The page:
General ledger accounting software is the primary resource for information the CFO communicates to the organization’s stakeholders. Shifting to remote work during the pandemic raised many organizations’ awareness of their current software limitations and inspired CFOs to consider upgrading their software. This accounting software can be generally classified into five categories:

  1. Manual bookkeeping. This includes paper ledgers and computer-based spreadsheets. Manual bookkeeping can be an easy start-up tool for a small, cash-based sole proprietor, but it’s quickly outgrown.
  1. Small business. Small business software was historically the “off the shelf” option, either networked locally or a single installation, but small businesses have mostly shifted to cloud-based subscription services.
  1. Mid-market. Mid-market systems, such as Sage Intacct, Microsoft Dynamics, and NetSuite, provide another cloud-based option for greater customization and capacity for more complex transactions in a much larger accounting database. Mid-market systems require more time for software research, understanding the vendor options, implementation planning, and multiple discussions with implementation vendors prior to moving forward. Each organization must include impacted teams in the discussion and ensure the implementation vendors can deliver the promised system integration.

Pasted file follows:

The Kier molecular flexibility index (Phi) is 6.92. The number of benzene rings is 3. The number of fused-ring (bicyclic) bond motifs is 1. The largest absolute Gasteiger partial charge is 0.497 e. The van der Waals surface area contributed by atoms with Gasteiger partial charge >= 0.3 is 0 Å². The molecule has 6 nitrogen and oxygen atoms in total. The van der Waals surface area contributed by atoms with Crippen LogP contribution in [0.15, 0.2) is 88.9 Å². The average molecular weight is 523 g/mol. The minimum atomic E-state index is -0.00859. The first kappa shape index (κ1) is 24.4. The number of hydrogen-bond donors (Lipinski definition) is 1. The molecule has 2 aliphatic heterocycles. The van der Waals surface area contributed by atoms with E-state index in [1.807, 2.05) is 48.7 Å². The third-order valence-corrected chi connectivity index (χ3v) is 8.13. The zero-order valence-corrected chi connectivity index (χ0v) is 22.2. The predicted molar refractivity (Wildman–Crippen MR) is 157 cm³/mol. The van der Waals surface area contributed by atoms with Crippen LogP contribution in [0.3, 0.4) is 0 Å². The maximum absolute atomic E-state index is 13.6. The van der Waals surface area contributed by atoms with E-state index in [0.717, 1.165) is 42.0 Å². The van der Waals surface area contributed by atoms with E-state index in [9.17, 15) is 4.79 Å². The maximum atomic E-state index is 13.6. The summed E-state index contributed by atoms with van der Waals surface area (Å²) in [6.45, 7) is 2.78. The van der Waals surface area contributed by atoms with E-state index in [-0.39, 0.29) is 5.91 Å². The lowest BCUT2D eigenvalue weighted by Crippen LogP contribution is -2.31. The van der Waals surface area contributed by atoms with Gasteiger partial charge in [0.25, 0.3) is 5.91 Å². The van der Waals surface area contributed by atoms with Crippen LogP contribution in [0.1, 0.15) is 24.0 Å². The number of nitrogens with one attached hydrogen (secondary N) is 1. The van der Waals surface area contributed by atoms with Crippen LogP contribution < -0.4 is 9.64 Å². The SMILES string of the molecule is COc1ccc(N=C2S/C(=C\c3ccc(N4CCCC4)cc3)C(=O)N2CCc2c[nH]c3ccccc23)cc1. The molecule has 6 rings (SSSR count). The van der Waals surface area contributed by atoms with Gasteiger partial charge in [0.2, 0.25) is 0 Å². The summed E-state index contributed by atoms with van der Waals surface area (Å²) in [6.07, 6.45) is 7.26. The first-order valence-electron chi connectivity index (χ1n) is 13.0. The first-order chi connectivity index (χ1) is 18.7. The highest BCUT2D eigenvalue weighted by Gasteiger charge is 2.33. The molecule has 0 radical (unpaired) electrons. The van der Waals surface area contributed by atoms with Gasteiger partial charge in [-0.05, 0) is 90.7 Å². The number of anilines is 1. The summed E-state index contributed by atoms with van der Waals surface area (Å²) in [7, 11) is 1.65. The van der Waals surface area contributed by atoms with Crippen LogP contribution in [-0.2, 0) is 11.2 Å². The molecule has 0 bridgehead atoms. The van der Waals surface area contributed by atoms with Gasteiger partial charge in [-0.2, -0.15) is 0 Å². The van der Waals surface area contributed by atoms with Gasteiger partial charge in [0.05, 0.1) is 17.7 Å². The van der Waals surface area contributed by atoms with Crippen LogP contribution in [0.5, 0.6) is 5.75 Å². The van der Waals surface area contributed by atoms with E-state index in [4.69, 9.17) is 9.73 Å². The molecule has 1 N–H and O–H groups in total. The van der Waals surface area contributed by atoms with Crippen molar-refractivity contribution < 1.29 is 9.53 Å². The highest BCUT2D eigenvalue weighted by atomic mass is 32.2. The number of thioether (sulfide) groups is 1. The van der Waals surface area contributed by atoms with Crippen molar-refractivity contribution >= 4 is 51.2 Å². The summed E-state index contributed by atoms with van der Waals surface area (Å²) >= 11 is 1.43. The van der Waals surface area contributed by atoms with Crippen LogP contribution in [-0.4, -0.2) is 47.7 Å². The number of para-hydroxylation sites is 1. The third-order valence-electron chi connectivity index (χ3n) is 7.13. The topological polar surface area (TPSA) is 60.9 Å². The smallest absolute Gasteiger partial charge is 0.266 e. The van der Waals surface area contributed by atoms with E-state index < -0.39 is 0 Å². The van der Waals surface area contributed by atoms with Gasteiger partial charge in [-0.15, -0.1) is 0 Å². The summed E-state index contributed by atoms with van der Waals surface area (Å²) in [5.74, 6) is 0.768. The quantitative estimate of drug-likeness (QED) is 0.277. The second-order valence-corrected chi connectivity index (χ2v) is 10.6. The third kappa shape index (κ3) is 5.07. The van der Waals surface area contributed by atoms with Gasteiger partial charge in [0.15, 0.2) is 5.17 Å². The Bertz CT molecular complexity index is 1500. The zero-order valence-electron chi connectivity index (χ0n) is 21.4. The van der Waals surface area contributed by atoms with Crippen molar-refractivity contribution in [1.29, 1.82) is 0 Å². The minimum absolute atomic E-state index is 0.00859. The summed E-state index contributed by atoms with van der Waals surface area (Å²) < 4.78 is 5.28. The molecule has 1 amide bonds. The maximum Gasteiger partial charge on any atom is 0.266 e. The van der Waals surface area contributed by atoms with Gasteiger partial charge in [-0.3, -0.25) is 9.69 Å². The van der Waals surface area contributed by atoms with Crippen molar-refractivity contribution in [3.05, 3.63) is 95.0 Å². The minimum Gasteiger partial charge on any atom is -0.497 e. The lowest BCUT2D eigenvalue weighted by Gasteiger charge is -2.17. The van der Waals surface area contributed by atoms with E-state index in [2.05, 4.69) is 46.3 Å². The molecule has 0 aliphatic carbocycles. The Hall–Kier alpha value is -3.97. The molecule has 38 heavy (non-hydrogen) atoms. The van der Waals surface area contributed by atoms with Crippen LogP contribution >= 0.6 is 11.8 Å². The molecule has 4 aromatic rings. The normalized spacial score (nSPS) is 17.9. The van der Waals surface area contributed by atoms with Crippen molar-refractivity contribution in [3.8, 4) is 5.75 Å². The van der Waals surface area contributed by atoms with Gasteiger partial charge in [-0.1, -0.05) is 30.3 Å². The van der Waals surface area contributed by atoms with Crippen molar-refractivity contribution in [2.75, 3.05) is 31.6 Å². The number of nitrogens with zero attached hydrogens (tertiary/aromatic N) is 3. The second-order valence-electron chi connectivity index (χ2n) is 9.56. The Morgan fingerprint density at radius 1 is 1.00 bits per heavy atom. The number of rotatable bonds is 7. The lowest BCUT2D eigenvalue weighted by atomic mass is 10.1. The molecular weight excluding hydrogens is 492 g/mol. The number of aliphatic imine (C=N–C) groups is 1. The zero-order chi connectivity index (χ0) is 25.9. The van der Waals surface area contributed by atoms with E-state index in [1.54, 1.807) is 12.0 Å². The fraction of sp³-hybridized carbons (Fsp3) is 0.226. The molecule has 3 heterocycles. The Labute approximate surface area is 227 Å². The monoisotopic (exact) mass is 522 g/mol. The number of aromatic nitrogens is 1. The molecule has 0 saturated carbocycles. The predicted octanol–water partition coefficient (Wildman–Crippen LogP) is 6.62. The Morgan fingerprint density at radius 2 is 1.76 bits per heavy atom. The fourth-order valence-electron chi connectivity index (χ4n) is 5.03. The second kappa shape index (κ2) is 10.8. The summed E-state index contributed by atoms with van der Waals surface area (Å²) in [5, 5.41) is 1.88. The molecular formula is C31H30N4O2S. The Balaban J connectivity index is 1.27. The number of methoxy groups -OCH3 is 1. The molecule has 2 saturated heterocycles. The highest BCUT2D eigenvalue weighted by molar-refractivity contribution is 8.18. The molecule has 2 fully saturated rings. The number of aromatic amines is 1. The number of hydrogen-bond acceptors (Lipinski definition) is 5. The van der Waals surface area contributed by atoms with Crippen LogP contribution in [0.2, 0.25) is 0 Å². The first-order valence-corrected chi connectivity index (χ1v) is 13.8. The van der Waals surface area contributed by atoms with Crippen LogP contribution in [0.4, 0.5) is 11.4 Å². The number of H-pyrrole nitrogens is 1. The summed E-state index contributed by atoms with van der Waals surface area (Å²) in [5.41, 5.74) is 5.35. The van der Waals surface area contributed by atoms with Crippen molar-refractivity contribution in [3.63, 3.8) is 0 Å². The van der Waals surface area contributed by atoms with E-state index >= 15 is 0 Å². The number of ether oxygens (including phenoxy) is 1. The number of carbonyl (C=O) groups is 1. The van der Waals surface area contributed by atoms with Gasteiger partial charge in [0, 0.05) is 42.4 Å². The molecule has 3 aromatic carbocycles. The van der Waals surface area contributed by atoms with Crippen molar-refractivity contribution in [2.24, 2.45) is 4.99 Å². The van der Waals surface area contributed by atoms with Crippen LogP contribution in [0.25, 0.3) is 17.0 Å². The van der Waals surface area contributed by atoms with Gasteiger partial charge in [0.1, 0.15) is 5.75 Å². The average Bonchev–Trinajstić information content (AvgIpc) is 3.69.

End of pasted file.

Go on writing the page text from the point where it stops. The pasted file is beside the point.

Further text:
1. Enterprise. Enterprise software, or enterprise resource planning (ERP) systems, include general ledger functionality and reporting, and also software modules to manage human resources, supply chain and procurement, production, and sales and customer relationship management. Initial implementation of an ERP system can take years, roll out in segments, and cost from millions to tens of millions of dollars. Organizations justify the hefty ERP implementation costs by considering the benefits of consolidating disparate data from multinational operations with different reporting dates and foreign exchange calculations.


Advances in accounting software can eliminate manual processes and provide better report writing tools, improved data input, and better security. Organizations have historically asked the accounting office to provide interim data to operations and marketing, who then have had to massage that data into their report structure needs. Accounting departments have been reluctant to provide system access to outside departments because of internal control considerations, and rightly so. Role-based security that enables view-only access can provide credentials to nonaccounting managers to generate on-demand reports. From application program interfaces to operational and marketing systems, these reports can greatly reduce the cycle time to provide data to internal customers.

A key consideration for any organization is its accounting software’s risk of software obsolesce. Obsolete software may cause unexpected conflicts with current operating systems, server software, device drivers, and security applications. A server update that prevents the accounting system from loading would bring the accounting shop to a standstill and require an immediate unanticipated spend for software updates. The scenario would be significantly more precarious if the general ledger system were no longer supported and not compatible with current operating systems. In that case, a potential software failure could lead to catastrophic data loss and interruption.


Internal personnel, interdepartmental, and external impact are important factors with new software. The software change will impact the accounting office the most, and if your accounting office is small enough, you should invite everyone to the initial internal conversations.